The will of the testatrix gave to Ella Saul, characterized as "my friend and faithful companion," the household furniture in the house on the premises now occupied by Ella Saul "without any restrictions whatsoever." The will devised to Ella Saul a life estate in the premises above referred to with full right to use the premises and every part thereof during her natural life and during that time all income of every nature whatsoever from the land. Appellants, nephews of the deceased and the residuary beneficiaries under the will, or the survivor of them, were required to pay the taxes on the land during the life of Ella Saul "to the end that said property herein described and in which I have given said Ella Saul a lifetime estate shall be fully protected during the time that the said Ella Saul is entitled to the use of the premises * * * which is for her natural life." Appellants were required to "make all needed repairs to the improvements on said premises, including well repairs." The will also provides: "Beginning with the date of my death, I direct my executor to pay to the said Ella Saul, the sum of One Hundred ($100.00) Dollars per month during the time that said estate is being administered, payable monthly and direct that said sum be made a charge against my estate." From the time the estate was closed and the executor discharged the appellants or the survivor of them were required to continue to pay to Ella Saul the sum of $100 each month during her lifetime and this obligation was made a perpetual lien on the real estate devised by the will to appellants. The payments to Ella Saul were to cease at her death and the lien on the real estate was to be discharged at that time if during her life appellants fully complied with the requirements of the will so far as she was concerned. The land in which Ella Saul was devised a life estate was encumbered by a mortgage of about $10,000. The executor was directed to pay the indebtedness secured by the mortgage as soon as possible after the death of the testatrix from her personal property; and if it was not sufficient, the executor was directed and empowered to sell real estate and liquidate the mortgage. The testatrix recited in her will that she was indebted to Ella Saul, her faithful friend and companion, because of a written contract of July 13, 1934, in the amount of about $1,000 with interest from October 24, 1932, and the testatrix directed her executor to pay the amount thereof to Ella Saul as soon as *530 possible after the death of testatrix from the personal property; and if it was not adequate to do so, then the executor should sell real estate and from the proceeds thereof pay the indebtedness to Ella Saul. The testatrix said in her will that this indebtedness might be barred by the statute of limitations but she gave positive instructions to pay the indebtedness to Ella Saul "regardless of whether said indebtedness may or may not be a legal obligation binding upon my said estate." A provision of the will made the payment of all taxes on the land in which Ella Saul was devised a life estate, the monthly payments to Ella Saul during her lifetime, the payment of the mortgage referred to above, and the repairs to the well and improvements on the land "a positive lien on any and all land of which I die seized * * *."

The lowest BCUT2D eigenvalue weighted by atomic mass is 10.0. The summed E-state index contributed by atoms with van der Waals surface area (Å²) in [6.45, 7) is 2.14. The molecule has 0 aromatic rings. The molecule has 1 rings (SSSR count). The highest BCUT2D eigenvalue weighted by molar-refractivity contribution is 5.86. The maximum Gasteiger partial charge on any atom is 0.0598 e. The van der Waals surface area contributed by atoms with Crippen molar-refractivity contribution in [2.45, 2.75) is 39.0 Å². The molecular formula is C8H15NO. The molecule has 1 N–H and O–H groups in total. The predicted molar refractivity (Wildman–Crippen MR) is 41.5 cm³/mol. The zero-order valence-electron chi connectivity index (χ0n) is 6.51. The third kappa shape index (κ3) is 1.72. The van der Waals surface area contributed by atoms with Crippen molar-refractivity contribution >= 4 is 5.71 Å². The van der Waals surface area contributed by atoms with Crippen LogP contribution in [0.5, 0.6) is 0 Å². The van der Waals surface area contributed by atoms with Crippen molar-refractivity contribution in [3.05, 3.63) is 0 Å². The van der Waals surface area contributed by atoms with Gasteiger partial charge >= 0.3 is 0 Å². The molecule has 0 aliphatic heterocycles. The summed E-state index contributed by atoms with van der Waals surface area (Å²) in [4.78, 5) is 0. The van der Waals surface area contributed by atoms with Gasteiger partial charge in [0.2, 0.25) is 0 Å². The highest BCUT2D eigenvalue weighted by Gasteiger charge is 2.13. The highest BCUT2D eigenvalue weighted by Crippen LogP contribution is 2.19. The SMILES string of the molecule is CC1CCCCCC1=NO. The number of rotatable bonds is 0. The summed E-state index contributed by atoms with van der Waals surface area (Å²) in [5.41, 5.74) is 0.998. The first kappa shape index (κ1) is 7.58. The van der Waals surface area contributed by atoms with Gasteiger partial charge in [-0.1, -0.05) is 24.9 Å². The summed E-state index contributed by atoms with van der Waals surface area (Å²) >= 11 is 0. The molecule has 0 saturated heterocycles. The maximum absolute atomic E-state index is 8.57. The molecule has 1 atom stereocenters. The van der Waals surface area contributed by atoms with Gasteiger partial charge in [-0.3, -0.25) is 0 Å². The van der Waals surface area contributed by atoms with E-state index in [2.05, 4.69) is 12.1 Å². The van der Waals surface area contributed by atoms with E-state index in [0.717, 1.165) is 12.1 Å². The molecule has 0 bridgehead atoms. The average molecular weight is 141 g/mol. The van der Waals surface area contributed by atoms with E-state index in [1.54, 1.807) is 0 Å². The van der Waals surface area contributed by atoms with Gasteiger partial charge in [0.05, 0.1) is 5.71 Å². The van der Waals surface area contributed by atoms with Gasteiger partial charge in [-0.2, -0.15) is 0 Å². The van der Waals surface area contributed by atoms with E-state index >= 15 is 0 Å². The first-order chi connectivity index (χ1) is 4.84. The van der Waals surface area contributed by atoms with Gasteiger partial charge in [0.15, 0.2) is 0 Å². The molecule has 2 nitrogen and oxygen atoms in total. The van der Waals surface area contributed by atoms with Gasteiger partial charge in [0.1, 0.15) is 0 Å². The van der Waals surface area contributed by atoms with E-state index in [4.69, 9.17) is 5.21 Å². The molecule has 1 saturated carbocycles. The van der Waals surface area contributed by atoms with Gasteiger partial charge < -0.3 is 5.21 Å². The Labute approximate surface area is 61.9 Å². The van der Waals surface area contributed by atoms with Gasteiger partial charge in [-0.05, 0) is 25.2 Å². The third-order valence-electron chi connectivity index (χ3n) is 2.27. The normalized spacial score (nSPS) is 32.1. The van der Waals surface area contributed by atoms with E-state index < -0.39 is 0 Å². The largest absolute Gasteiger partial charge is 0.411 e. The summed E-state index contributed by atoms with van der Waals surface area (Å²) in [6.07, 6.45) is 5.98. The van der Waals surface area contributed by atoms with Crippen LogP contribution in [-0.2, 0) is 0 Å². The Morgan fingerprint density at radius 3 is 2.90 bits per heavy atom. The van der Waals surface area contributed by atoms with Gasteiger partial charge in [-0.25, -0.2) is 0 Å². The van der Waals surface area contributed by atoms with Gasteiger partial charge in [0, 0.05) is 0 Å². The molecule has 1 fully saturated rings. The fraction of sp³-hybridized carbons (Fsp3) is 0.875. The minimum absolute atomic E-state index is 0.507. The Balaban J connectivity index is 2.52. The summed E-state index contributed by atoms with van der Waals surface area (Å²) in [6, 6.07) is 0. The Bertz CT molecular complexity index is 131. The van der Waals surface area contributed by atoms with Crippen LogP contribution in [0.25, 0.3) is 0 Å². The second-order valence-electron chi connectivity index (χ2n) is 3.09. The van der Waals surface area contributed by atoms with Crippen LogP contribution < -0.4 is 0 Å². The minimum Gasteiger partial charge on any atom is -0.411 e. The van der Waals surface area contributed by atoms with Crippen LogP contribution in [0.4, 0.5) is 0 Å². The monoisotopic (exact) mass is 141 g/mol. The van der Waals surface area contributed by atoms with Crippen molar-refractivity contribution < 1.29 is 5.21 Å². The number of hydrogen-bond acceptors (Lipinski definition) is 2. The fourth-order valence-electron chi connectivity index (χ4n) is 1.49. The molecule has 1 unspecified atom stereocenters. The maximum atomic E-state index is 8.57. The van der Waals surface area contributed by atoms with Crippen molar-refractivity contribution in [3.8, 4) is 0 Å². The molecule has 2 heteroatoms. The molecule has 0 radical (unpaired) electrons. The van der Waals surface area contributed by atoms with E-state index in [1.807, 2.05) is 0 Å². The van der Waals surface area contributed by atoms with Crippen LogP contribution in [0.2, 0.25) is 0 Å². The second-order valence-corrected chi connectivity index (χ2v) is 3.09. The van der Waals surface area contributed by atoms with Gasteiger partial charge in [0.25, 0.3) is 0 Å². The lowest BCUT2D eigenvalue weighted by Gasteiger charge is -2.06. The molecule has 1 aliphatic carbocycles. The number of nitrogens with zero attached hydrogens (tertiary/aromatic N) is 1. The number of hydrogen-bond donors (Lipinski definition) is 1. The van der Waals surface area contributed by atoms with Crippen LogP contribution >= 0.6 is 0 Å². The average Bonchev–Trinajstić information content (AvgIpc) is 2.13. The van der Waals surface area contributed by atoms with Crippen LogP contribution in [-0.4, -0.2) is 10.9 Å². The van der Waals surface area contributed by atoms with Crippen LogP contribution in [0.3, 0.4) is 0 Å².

The will of the testatrix was made November 27, 1943, and a codicil thereto was made April 22, 1954. It gave to "my faithful friends and companions, Ella Saul and Lebbie Blocker" all the livestock owned by the testatrix at the time of her death, and expressed confidence of the maker that "my good friends" will make "an amicable division of the cattle of which I may die seized." The codicil directed appellants or the survivor of them to provide for the care of Ella Saul if she should become ill or be placed in a nursing home. The purpose of this requirement was to provide for Ella Saul if she should become so ill she could not care for herself or in the event that it was necessary or to her best interest that she be placed in a nursing home. The codicil made provision for the payment "beginning with the date of my death * * * to my faithful friend and the caretaker of some of my real estate holdings, Lebbie Blocker," of $100 per month, payable monthly, during his lifetime in the identical language as the gift of a like amount to Ella Saul during her lifetime as above recited. Likewise there was a provision in the codicil for the care of Lebbie Blocker if he became ill, afflicted, or disabled in the identical language as the provision for the care of Ella Saul as stated above. The codicil states if Ella Saul or Lebbie Blocker or either of them were placed in a nursing home and were there provided with care and sustenance, that they or the one of them confined shall not receive the payment of $100 per month during their or his or her illness or disability.